Bishop Chatard High School Wins VEX Robotics City Championship
Writer / Janet C. Striebel
The Bishop Chatard Robotics Team recently won the Third Annual City of Indianapolis VEX Robotics Championship held at Bankers Life Fieldhouse. The Trobotics Team (blending of “Trojans” Chartard’s mascot and “robotics”) was awarded their large trophy on November 16, 2014, after competing among 49 other high school teams.
“We’ve been working on the robot since September 3 for about three hours a week,” says senior Joe Bormann. “The really rewarding part about being on this team is the success we’ve had so far. Last year did not go well and it feels really great to have created a robot that is working properly.”
This city tournament allows only one robot per school. By the time schools compete at the state level, schools will be allowed to bring multiple robots representing each team.
“Mayor Ballard has really pushed to get schools involved in this city tournament,” says Amanda Horan, coach and chemistry/physics teacher at Bishop Chatard High School. “This represents an important educational initiative as the size of the city tournament has grown bigger each year.”
In fact, more than 130 school teams participated in this city tournament made up of not only high school but also middle-school and elementary levels.
“At the high school level, the robots are made of metal unlike the plastic used in younger grades,” says Gary Pritts, coach and chemistry/physics teacher at Bishop Chatard High School. “The high school kids create bigger and more complicated robots using power tools and customizing parts. Each year the competition has gotten more difficult with taller competition objectives.”
The Trobotics Team made up 27 teammates including eight girls, all whom have different interests outside of robotics ranging from athletics and music to theatre. Though they may bring varying talents to the table, one thing is for sure, they all share a special camaraderie and team spirit. This bond, more powerful than any robot, attributes to their success.
The competition involves eight rounds of qualifications with two alliances made up of two teams each that are randomly selected. Following that are three rounds of elimination, which is made up of an alliance of three teams where two perform at a time. The championship finalists get to choose their own teams based on performance in qualification rounds.
“Each year the VEX tournament presents a new game,” says Horan. “This year, teams had to collect points by stacking yellow ‘Skyrise’ pieces and picking up cubes with their robots and placing them on gray poles or the yellow ‘Skyrise’ pieces. Part of our success was choosing the right teams in our alliance. Matthew Hawkins was instrumental in researching the contenders that would serve as potential allies.”
“I decided to start scouting the other teams because I knew that our robot was going to be in the top eight (based on qualification rankings),” said senior Hawkins. “We talked about doing this last year but we never really had a chance to be in the top eight. I recruited some other people to help write notes and take pictures. Everyone said that it really helped and we plan on expanding our notes at upcoming competitions.” Pritts adds, “These kids from all these schools have nothing in common other than these robots. It’s neat to watch how they work together and strategize to form an alliance.”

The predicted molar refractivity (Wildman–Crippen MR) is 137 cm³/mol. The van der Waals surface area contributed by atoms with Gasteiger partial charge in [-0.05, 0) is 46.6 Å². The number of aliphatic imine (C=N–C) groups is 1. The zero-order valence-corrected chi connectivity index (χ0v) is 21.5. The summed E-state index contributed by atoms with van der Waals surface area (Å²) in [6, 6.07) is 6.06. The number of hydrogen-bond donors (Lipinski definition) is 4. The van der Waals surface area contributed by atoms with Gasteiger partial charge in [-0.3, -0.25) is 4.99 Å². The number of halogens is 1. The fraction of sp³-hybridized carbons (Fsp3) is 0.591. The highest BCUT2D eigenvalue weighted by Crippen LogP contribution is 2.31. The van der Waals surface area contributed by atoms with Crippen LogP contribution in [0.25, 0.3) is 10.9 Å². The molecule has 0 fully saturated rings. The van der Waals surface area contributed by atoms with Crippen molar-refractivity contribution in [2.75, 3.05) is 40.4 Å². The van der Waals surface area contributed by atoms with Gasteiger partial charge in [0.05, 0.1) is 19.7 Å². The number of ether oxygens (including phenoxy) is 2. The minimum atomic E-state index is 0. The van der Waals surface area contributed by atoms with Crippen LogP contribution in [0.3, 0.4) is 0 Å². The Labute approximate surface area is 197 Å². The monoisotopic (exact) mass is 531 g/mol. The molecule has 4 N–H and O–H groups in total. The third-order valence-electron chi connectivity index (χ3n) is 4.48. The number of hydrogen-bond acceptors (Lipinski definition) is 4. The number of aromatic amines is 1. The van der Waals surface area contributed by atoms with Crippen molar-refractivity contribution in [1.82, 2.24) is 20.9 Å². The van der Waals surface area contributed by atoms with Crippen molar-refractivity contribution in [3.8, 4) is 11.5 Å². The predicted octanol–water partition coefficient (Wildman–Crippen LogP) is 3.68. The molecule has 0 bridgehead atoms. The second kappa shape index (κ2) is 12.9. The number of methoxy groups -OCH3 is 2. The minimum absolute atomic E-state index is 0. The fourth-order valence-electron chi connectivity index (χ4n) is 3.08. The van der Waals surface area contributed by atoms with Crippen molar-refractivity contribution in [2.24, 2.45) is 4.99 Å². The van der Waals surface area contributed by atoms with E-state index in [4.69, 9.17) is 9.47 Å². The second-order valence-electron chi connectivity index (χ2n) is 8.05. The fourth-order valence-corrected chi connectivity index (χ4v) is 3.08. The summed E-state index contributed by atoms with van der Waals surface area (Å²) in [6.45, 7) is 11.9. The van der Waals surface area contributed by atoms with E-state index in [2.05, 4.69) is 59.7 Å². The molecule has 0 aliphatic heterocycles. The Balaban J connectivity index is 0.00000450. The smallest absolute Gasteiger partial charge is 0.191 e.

The Trobotics team is scheduled for three upcoming competitions and hopefully will go to state. Follow this team on Twitter.
Horan brags on the students when she says, “We’ve been blessed with these kids. They are so dedicated. They ask us [coaches] to have practices for them on Saturdays and school breaks so they can work more on their projects.”
Here is what some of the Trobotics team members are saying about their experience:
“The thing I find rewarding is that it gets my brain working and allows me to meet other people. Also it helps with engineering and communication skills.” (John Pruitt, junior)
“Being on Trobotics is so cool! You’re basically given a bunch of parts and told ‘Build an effective robot.’ From there you can do anything – the possibilities are endless.” (Rachel Cavender, freshman)
“It’s fun and it takes thought at the same time. The fact that you can build anything that you want and it works makes it different from anything else.” (Clem Horlander, freshman)
“Building the robot would not have been possible without the power of teamwork.” (John Callahan, junior)
“Robotics is really great. Just like when I was kid and I built Legos, I have no limit to what I want to do except my imagination.” (Patrick Haimbaugh, freshman)
“I learn something new every day. We’re like a family. Practice is something I look forward to after school because it’s just a blast being here.” (Thomas Horlander, senior)
“At first, I felt so out of my element. Now I’m not just building robots…it’s much more than that. I’m building character.” (Donna Riner, junior)
“This is fun because it’s actual experience that you can take to a job in the real world.” (Jacob Pletcher, senior)